Fairlight Hall, a brief history: 1066 to the present day

Hastings History

William the Conquerer was crowned King on Christmas Day in 1066,  just weeks after his victory at the Battle of Hastings. Fairlight, within sight of the French coast and part of the ancient Rape of Hastings, was a key strategic gift in William’s post-war division of the spoils. The Rape was one of six administrative areas in Saxon Sussex known to exist before 1066 but the Manor of Fairlight  passed almost instantly in to the hands of what were to become the  country’s  first Anglo Norman aristocrats, the Counts of Eu.  Each Rape was its own administrative and fiscal unit and the  Rape of Hastings, including the Manor of Fairlight, was now governed and taxed through the Eu Family. Within a 100 years the Counts of Eu gave the Rape to Robert St Ledger and ownership of Fairlight Manor itself then travelled through the bloodline of numerous patrician families including the Beauchamps, the Audleys, the Passeleys and Sackvilles.  It was absorbed in to the Ashburnham estate in the 1730s before the parcel upon which Fairlight Hall sits was sold to William Drew Lucas Shadwell (1817-1875) in the early 1840s.

Fairlight Hall, or 'Shadwell's folly'

Fairlight Hall sits at the head of a valley just to the north of Fairlight village.  It is a splendid example of a Victorian neo-gothic or ‘picturesque’ mansion, although some members of Lucas Shadwell’s family were appalled by the scale and presumptuousness of its Castle-like bearing: “Mullioned and transomed windows and everywhere battlements and a profusion of chimneystacks” wrote Pevsner of the Hall. Now replete with his uncle’s inheritance, the 24-year-old Lucas-Shadwell commissioned architect John Crake (1811-1859) to design the home in 1843.  Crake was a pupil at the Royal Academy School and protege of the neoclassical architect Decimus Burton.  In his design of Fairlight Hall, however, he adopted a radically different approach to the architectural principles observed by his mentor.  Crake designed a rock-faced, castellated building with octagonal turrets, taking his inspiration from the 14th century Great Gatehouse at neighbouring Battle Abbey.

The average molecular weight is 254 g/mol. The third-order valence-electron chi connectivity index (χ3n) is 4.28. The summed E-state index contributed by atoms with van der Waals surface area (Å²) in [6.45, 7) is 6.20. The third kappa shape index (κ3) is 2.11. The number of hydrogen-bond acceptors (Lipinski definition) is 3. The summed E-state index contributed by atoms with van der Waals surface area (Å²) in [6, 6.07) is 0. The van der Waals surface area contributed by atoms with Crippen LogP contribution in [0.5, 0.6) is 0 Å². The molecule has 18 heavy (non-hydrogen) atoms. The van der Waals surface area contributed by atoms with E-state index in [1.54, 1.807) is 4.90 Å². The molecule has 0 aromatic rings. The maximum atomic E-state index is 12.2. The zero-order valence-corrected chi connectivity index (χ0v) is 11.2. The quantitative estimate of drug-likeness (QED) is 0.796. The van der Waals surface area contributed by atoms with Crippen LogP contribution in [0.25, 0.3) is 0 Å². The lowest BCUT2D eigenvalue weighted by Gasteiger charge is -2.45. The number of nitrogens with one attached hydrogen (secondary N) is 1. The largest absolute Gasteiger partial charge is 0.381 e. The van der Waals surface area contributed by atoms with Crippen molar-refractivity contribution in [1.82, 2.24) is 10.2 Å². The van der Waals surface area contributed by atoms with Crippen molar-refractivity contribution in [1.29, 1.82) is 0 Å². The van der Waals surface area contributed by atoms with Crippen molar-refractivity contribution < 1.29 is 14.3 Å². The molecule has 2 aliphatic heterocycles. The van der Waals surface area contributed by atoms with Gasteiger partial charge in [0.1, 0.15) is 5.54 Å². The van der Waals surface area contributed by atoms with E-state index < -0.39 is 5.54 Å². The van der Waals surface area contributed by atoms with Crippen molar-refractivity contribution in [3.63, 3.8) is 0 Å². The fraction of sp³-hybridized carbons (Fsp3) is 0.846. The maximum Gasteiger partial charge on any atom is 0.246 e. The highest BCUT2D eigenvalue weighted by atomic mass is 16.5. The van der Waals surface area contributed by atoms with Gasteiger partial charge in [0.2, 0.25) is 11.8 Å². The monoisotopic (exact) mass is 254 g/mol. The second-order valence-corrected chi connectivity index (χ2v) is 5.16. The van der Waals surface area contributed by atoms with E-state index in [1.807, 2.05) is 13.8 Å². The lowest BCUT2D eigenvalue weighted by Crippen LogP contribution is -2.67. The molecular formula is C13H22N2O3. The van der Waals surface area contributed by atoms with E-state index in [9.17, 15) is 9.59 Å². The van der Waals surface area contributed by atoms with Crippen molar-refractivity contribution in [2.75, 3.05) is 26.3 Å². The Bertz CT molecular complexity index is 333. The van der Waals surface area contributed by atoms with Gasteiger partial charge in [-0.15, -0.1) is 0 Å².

Arms of the Counts of Eu,

House of Normandy:D’azur, au lion d’or,

l’écu semé de billettes d’or

19th Century

William Drew Lucas Shadwell (1817-1875)

Amended plans for the new mansion were finalised in 1848 and construction began a year later using local stone. Building work was complete in 1855 and Lucas Shadwell moved in with his young wife Florentia Wynch (1831-1921) the  daughter of the Vicar of St Mary and St Paul, Pett.  By now he had produced a son and heir, William Peter (1852-1915), and a daughter Florentia Sarah (1854-1924).

20th Century

The Queens School 1940

During the Second World War Queen’s School was home to a number of German Jewish refugee children sent to England by their parents to escape the persecution in their native counntry. After the war, and somewhat in decline, the Hall was used in 1949 for the filming of the Edgar Allan Poe adapatation,  The Fall of the House of Usher. The school was closed shortly thereafter and the house was bought in 1951 by a Major John Reginald Mundy. 

21st Century

Fairlight Hall today

The current owners purchased the property in 2002, gave it back its former name, Fairlight Hall, and embarked upon a major infrastructural renovation. With the exception of the late Victorian extension at the north wing, the sandstone mansion is unchanged from its original design.   But aside from undertaking major repairs to the main building, the owners deployed considerable resources to reinstate the surrounding pleasure gardens and parkland.